Women in the military will be able to officially engage in combat despite already fighting in battle, but there is no indication of how military training will be affected under the proposed rule change, a Chicago official said Tuesday.
Defense Department officials announced last week that a 1994 provision preventing women from engaging in direct combat would be overturned.
The 1994 Direct Ground Combat Definition and Assignment Rule excluded women from “assignment to units below the brigade level whose primary mission is to engage in direct combat on the ground.”
The provision defined direct ground combat as “engaging an enemy on the ground with individual or crew served weapons, while being exposed to hostile fire and to a high probability of direct physical contact with the hostile force’s personnel.”
Defense Secretary Leon Panetta and Chairman of the Joint Chiefs of Staff Martin Dempsey, said the rescission of that provision is part of efforts to “remove gender-based barriers to service.”
Currently, nearly 202,000 women comprise 15 percent of the military’s 1.4 million active personnel. In the last 10 years, more than 280,000 women have been deployed to serve in Iraq and Afghanistan.
In removing the restriction, the department’s goal “is to ensure that the mission is met with the best-qualified and most capable people, regardless of gender,” Panetta said.
Col. Kevin Kelley, Chicago Public Schools Director of Military Instruction, said the change is in line with what some service women have already been doing. Kelley said that women in their current military positions may have engaged in direct combat while being part of a convoy or doing security detail with a unit that comes under attack.
“Now they could be assigned to roles in more direct combat units,” Kelley said, such as an infantry or ground combat unit.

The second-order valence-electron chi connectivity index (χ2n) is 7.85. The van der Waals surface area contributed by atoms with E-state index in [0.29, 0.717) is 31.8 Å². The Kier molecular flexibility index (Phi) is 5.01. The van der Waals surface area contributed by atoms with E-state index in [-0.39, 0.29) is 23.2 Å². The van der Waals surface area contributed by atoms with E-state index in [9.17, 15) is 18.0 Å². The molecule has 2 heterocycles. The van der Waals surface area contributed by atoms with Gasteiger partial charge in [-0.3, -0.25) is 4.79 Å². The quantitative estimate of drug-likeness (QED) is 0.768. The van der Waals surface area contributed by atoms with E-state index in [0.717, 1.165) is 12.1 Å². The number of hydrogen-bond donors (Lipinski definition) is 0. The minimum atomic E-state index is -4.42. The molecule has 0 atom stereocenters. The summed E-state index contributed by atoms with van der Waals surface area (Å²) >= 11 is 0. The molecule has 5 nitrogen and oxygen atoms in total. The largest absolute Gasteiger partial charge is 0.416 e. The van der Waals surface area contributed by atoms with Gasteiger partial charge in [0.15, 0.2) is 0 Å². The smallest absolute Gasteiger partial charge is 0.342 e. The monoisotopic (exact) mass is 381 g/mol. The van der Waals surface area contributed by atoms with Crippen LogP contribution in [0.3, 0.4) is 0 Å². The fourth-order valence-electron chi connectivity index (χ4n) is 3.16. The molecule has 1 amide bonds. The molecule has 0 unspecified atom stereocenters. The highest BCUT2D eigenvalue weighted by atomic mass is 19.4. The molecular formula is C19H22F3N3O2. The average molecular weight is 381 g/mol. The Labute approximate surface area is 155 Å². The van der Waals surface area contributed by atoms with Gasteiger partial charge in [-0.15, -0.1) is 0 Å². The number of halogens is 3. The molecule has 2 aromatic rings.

Kelley said it remains to be seen how the change will affect military training, and according to a poll conducted by the Pew Research Center, 41 percent of citizens are concerned with strengthening the military.
But Kelley said he thinks that “women will step up to meet” the high standards the military would like to maintain.
Nancy Duff Campbell, co-president of the National Women’s Law Center, said the rescission of the combat ban is highly symbolic in that it is one of the last official policies that discriminates on the basis of sex.
In addition, Campbell said the new rule sends a greater message regarding women’s rights in general: If women can fight in combat, “women can do anything.”
Campbell said women will also have a “greater chance of rising in the ranks,” as about 70 percent of military generals come from the combat arms in which women were not able to participate before, but will once the ban is lifted.
Before women are able to take positions previously closed to them, service reviews and congressional notification procedures will be undertaken. Panetta charged military departments with submitting detailed plans by May 15 in order to expedite the integration process. The secretary expects complete integration by Jan. 1, 2016.